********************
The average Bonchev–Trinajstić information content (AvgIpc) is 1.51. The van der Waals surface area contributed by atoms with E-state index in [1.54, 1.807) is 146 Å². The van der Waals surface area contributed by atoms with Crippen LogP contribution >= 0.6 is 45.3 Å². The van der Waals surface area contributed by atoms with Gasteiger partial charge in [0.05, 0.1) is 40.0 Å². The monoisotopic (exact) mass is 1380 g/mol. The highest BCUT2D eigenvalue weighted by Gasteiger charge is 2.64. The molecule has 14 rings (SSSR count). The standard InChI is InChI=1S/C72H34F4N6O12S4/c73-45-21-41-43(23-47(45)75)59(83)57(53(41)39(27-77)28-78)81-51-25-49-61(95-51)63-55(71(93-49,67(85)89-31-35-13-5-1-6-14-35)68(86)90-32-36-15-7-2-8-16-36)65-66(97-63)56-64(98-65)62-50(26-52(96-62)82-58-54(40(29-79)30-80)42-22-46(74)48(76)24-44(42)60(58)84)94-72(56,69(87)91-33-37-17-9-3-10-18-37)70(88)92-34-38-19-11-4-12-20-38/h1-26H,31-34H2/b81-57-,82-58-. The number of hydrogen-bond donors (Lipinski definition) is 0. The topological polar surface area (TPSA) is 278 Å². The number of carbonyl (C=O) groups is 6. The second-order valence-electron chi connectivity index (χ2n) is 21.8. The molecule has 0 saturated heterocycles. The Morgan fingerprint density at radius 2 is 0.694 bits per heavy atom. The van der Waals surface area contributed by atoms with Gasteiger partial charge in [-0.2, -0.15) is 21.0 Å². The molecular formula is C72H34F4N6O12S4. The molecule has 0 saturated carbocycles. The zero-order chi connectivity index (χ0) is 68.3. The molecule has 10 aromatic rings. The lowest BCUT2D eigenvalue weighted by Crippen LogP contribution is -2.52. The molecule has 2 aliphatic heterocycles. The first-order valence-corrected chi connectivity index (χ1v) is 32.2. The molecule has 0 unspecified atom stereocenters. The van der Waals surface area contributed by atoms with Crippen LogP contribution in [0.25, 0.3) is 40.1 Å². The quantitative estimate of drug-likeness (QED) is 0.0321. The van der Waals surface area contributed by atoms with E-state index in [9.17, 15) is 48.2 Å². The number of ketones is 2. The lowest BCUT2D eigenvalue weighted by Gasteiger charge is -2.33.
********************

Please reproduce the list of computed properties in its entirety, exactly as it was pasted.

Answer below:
The average Bonchev–Trinajstić information content (AvgIpc) is 1.51. The van der Waals surface area contributed by atoms with E-state index in [1.54, 1.807) is 146 Å². The van der Waals surface area contributed by atoms with Crippen LogP contribution >= 0.6 is 45.3 Å². The van der Waals surface area contributed by atoms with Gasteiger partial charge in [0.05, 0.1) is 40.0 Å². The monoisotopic (exact) mass is 1380 g/mol. The highest BCUT2D eigenvalue weighted by Gasteiger charge is 2.64. The molecule has 14 rings (SSSR count). The standard InChI is InChI=1S/C72H34F4N6O12S4/c73-45-21-41-43(23-47(45)75)59(83)57(53(41)39(27-77)28-78)81-51-25-49-61(95-51)63-55(71(93-49,67(85)89-31-35-13-5-1-6-14-35)68(86)90-32-36-15-7-2-8-16-36)65-66(97-63)56-64(98-65)62-50(26-52(96-62)82-58-54(40(29-79)30-80)42-22-46(74)48(76)24-44(42)60(58)84)94-72(56,69(87)91-33-37-17-9-3-10-18-37)70(88)92-34-38-19-11-4-12-20-38/h1-26H,31-34H2/b81-57-,82-58-. The number of hydrogen-bond donors (Lipinski definition) is 0. The topological polar surface area (TPSA) is 278 Å². The number of carbonyl (C=O) groups is 6. The second-order valence-electron chi connectivity index (χ2n) is 21.8. The molecule has 0 saturated heterocycles. The Morgan fingerprint density at radius 2 is 0.694 bits per heavy atom. The van der Waals surface area contributed by atoms with Gasteiger partial charge in [-0.2, -0.15) is 21.0 Å². The molecular formula is C72H34F4N6O12S4. The molecule has 0 saturated carbocycles. The zero-order chi connectivity index (χ0) is 68.3. The molecule has 10 aromatic rings. The lowest BCUT2D eigenvalue weighted by Crippen LogP contribution is -2.52. The molecule has 2 aliphatic heterocycles. The first-order valence-corrected chi connectivity index (χ1v) is 32.2. The molecule has 0 unspecified atom stereocenters. The van der Waals surface area contributed by atoms with Crippen LogP contribution in [0.25, 0.3) is 40.1 Å². The quantitative estimate of drug-likeness (QED) is 0.0321. The van der Waals surface area contributed by atoms with E-state index in [9.17, 15) is 48.2 Å². The number of ketones is 2. The lowest BCUT2D eigenvalue weighted by Gasteiger charge is -2.33.